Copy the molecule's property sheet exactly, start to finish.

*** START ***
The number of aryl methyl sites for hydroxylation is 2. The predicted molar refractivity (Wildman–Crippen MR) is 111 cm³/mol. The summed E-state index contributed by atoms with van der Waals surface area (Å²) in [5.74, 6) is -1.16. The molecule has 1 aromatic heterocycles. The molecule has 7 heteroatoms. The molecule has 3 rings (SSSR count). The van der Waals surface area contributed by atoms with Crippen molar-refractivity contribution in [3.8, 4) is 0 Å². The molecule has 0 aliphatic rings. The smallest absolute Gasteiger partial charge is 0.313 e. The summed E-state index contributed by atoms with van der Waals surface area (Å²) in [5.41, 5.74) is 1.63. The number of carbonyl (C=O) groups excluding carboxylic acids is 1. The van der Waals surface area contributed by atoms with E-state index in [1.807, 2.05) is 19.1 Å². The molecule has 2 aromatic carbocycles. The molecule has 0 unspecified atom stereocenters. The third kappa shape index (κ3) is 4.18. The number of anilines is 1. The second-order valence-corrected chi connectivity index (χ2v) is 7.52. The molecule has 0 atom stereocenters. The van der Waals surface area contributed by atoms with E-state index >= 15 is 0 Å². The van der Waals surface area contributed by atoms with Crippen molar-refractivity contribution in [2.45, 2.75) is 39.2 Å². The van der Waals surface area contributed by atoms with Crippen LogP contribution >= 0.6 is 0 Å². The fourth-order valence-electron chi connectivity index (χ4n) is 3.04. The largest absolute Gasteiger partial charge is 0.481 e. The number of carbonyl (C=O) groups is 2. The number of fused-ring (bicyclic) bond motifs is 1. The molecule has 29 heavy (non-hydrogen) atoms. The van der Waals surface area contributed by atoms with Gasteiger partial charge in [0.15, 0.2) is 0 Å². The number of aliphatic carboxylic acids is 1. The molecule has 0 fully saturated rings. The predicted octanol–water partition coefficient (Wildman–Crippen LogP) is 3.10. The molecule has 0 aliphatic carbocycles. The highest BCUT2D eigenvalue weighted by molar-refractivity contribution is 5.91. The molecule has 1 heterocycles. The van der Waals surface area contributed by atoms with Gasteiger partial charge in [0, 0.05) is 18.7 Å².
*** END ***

The number of aryl methyl sites for hydroxylation is 2. The predicted molar refractivity (Wildman–Crippen MR) is 111 cm³/mol. The summed E-state index contributed by atoms with van der Waals surface area (Å²) in [5.74, 6) is -1.16. The molecule has 1 aromatic heterocycles. The molecule has 7 heteroatoms. The molecule has 3 rings (SSSR count). The van der Waals surface area contributed by atoms with Crippen molar-refractivity contribution in [3.8, 4) is 0 Å². The molecule has 0 aliphatic rings. The smallest absolute Gasteiger partial charge is 0.313 e. The summed E-state index contributed by atoms with van der Waals surface area (Å²) in [5.41, 5.74) is 1.63. The number of carbonyl (C=O) groups excluding carboxylic acids is 1. The van der Waals surface area contributed by atoms with E-state index in [1.807, 2.05) is 19.1 Å². The molecule has 2 aromatic carbocycles. The molecule has 0 unspecified atom stereocenters. The third kappa shape index (κ3) is 4.18. The number of anilines is 1. The second-order valence-corrected chi connectivity index (χ2v) is 7.52. The molecule has 0 atom stereocenters. The van der Waals surface area contributed by atoms with E-state index >= 15 is 0 Å². The van der Waals surface area contributed by atoms with Crippen molar-refractivity contribution in [2.45, 2.75) is 39.2 Å². The van der Waals surface area contributed by atoms with Crippen LogP contribution >= 0.6 is 0 Å². The fourth-order valence-electron chi connectivity index (χ4n) is 3.04. The largest absolute Gasteiger partial charge is 0.481 e. The number of carbonyl (C=O) groups is 2. The number of fused-ring (bicyclic) bond motifs is 1. The molecule has 29 heavy (non-hydrogen) atoms. The van der Waals surface area contributed by atoms with Gasteiger partial charge in [0.15, 0.2) is 0 Å². The number of aliphatic carboxylic acids is 1. The molecule has 0 fully saturated rings. The predicted octanol–water partition coefficient (Wildman–Crippen LogP) is 3.10. The molecule has 0 aliphatic carbocycles. The highest BCUT2D eigenvalue weighted by molar-refractivity contribution is 5.91. The molecule has 1 heterocycles. The van der Waals surface area contributed by atoms with Gasteiger partial charge in [0, 0.05) is 18.7 Å².